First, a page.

Q: The City of Ottawa is developing a Water Environment Strategy that will provide a framework for action to promote clean drinking water, reduce the toxins going into our rivers, and protect communities and streams from flooding associated with severe weather. If elected, will you support the development of a strong strategy and prioritize the investments necessary to realize the strategy’s goals?
A: YES – I have supported this from the beginning and, as representative of one of the wards with the biggest sewer separation issues, I began working with similarly situated Councillors prior to 2006 to move this forward.
Q: The April 2014 Ontario Provincial Policy Statement (PPS) instructs planning authorities to promote green infrastructure measures (such as parklands, stormwater systems, wetlands, street trees, urban forests, natural channels, permeable surfaces, and green roofs) in order to reduce costs, protect ecosystems and adapt to extreme weather events. If elected, will you prioritize green infrastructure in addressing the City of Ottawa’s water management needs?
Q: The production of clean water for public consumption has been falling over the past decade in Ottawa (ie., we are using less water). Between 2004 and 2013, the amount of clean water produced and used inside Ottawa fell from over 125,000 million litres to about 100,000 million litres (not including private wells). If elected will you commit to continuing this trend by prioritizing water conservation measures that reduce usage by 3 percent per year?
A: YES – I cannot commit to a specific number (3%) until I have a clear indication as to what the collateral impacts will be. Similarly, I am not against it either. But I agree with the goal of conservation – I am simply not sure of the specific number.Healthy Urban Trees:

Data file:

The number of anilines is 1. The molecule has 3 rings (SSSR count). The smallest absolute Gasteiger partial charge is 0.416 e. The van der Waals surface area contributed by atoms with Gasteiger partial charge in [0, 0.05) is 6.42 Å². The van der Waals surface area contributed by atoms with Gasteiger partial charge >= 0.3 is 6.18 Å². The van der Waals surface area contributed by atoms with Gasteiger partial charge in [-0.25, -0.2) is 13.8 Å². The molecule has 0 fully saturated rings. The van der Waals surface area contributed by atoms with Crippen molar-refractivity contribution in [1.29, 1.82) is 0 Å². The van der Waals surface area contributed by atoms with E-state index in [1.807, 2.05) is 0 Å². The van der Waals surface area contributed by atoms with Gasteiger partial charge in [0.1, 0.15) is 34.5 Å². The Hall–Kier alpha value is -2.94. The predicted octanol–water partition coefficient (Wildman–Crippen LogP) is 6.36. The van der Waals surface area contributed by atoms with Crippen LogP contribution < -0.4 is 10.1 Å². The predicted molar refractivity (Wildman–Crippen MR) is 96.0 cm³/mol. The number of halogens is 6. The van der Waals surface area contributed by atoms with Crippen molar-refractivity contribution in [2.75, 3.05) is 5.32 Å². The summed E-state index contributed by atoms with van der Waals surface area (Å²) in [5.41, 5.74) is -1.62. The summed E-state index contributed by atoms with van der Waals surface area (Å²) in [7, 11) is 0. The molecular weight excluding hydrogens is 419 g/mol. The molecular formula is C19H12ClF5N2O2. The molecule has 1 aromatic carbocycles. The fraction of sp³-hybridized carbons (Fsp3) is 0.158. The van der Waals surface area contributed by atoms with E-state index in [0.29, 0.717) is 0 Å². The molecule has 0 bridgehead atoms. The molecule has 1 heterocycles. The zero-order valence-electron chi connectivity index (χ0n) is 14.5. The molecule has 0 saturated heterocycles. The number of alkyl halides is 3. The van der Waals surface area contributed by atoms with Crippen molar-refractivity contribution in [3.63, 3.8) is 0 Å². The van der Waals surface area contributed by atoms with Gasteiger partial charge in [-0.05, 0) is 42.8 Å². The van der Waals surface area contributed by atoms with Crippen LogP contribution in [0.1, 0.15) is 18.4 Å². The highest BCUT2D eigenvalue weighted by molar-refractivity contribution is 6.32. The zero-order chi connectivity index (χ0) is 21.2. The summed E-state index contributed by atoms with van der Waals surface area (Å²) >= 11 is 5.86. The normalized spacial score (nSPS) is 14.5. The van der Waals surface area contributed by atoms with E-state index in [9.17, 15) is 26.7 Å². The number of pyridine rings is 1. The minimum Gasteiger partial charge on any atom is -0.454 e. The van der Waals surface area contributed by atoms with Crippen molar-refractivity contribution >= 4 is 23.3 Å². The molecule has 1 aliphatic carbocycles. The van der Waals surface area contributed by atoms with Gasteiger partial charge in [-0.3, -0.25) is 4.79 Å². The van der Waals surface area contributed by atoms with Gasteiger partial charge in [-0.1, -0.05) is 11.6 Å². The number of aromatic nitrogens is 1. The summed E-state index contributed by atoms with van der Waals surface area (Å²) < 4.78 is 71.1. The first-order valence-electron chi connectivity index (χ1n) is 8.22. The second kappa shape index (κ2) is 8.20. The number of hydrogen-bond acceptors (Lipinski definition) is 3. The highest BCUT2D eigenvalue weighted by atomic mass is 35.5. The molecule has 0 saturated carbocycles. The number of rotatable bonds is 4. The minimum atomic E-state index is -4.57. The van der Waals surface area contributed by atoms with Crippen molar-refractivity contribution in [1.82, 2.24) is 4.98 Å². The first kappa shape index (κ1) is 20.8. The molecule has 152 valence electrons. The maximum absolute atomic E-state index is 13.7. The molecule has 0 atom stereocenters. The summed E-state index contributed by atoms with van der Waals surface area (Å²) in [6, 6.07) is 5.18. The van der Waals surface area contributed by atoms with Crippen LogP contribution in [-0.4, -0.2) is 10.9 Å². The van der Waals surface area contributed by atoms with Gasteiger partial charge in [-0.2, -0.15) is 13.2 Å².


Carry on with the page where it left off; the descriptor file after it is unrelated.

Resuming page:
Q: The Emerald Ash Borer infestation is killing millions of trees across Ottawa, including about 25 percent of the trees in the urban area. In response, organizations and individuals, including the City of Ottawa, are coming together to set the collective goal of planting a million trees in our nation’s capital as part of our contribution to Canada’s 150 birthday celebration in 2017. If elected, will you support and prioritize investments towards this goal?
A: YES – Obviously a lot of questions remain on how this can be implemented (such as whether the City and partners own enough land to make this happen, the size of plantings – seeds? multi-caliper trees? – hence cost etc) but we need to work through the obstacles to replace as much of the tree canopy as possible.
Q: The City of Ottawa has announced its intention to develop a new Forest Management Strategy. If elected, will you support the development of a strong strategy and the investments necessary to realize the strategy’s goals?
A: YESProposed Oil Pipeline Threatens Ottawa Water and Communities:
TransCanada wants to move more than a million barrels a day of tar sands oil through the City of Ottawa and across the World Heritage Rideau River on its way to export terminals in eastern Canada. The proposed “Energy East” pipeline puts communities and waterways in danger all along the pipeline route.
Q: Do you think the City of Ottawa should conduct a thorough and independent assessment of the risks and costs that the proposed Energy East pipeline poses to the health of Ottawa’s communities and water?
A: NO – I do not believe this lies within our municipal jurisdiction, but I would like to see one conducted intra vires the correct government/agency.
Q: Would you oppose the Energy East Pipeline if it was demonstrated that it threatened the health of Ottawa’s water, climate and communities?
Q: Should the City of Ottawa intervene in the National Energy Board review of the proposed Energy East pipeline in order to ensure that the interests of the people of Ottawa are well represented?
A: NO – We elect the national government to deal with this. We should monitor how they do it and urge them to be diligent on matters we identify as important to the city but again, they have the responsibility to act in our interests.